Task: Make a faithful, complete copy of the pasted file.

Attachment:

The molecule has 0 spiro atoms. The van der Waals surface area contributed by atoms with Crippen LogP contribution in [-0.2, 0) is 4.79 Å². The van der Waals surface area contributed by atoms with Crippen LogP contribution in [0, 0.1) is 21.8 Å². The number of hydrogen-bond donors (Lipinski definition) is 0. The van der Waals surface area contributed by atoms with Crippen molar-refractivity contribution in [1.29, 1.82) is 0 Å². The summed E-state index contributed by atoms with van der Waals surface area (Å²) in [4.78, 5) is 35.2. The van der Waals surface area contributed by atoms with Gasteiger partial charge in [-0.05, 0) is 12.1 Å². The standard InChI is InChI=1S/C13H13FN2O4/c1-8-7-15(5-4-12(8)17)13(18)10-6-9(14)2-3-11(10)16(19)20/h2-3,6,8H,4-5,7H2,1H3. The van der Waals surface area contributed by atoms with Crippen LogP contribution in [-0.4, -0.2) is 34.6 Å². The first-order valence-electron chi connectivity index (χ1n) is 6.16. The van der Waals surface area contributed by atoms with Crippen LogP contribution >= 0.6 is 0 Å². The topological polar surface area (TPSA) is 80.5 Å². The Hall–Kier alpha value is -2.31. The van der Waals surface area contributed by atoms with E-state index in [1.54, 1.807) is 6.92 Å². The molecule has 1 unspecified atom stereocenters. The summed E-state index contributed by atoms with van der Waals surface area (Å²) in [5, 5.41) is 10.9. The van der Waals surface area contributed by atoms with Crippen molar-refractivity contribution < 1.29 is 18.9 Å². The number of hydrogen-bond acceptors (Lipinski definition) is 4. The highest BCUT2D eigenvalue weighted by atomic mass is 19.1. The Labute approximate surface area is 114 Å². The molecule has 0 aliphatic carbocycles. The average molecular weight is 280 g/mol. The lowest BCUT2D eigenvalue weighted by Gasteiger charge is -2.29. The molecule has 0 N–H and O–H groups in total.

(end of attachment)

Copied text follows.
The molecule has 0 spiro atoms. The van der Waals surface area contributed by atoms with Crippen LogP contribution in [-0.2, 0) is 4.79 Å². The van der Waals surface area contributed by atoms with Crippen LogP contribution in [0, 0.1) is 21.8 Å². The number of hydrogen-bond donors (Lipinski definition) is 0. The van der Waals surface area contributed by atoms with Crippen molar-refractivity contribution in [1.29, 1.82) is 0 Å². The summed E-state index contributed by atoms with van der Waals surface area (Å²) in [4.78, 5) is 35.2. The van der Waals surface area contributed by atoms with Gasteiger partial charge in [-0.05, 0) is 12.1 Å². The standard InChI is InChI=1S/C13H13FN2O4/c1-8-7-15(5-4-12(8)17)13(18)10-6-9(14)2-3-11(10)16(19)20/h2-3,6,8H,4-5,7H2,1H3. The van der Waals surface area contributed by atoms with Crippen LogP contribution in [-0.4, -0.2) is 34.6 Å². The first-order valence-electron chi connectivity index (χ1n) is 6.16. The van der Waals surface area contributed by atoms with Crippen LogP contribution >= 0.6 is 0 Å². The topological polar surface area (TPSA) is 80.5 Å². The Hall–Kier alpha value is -2.31. The van der Waals surface area contributed by atoms with E-state index in [1.54, 1.807) is 6.92 Å². The molecule has 1 unspecified atom stereocenters. The summed E-state index contributed by atoms with van der Waals surface area (Å²) in [5, 5.41) is 10.9. The van der Waals surface area contributed by atoms with Crippen molar-refractivity contribution < 1.29 is 18.9 Å². The number of hydrogen-bond acceptors (Lipinski definition) is 4. The highest BCUT2D eigenvalue weighted by atomic mass is 19.1. The Labute approximate surface area is 114 Å². The molecule has 0 aliphatic carbocycles. The average molecular weight is 280 g/mol. The lowest BCUT2D eigenvalue weighted by Gasteiger charge is -2.29. The molecule has 0 N–H and O–H groups in total.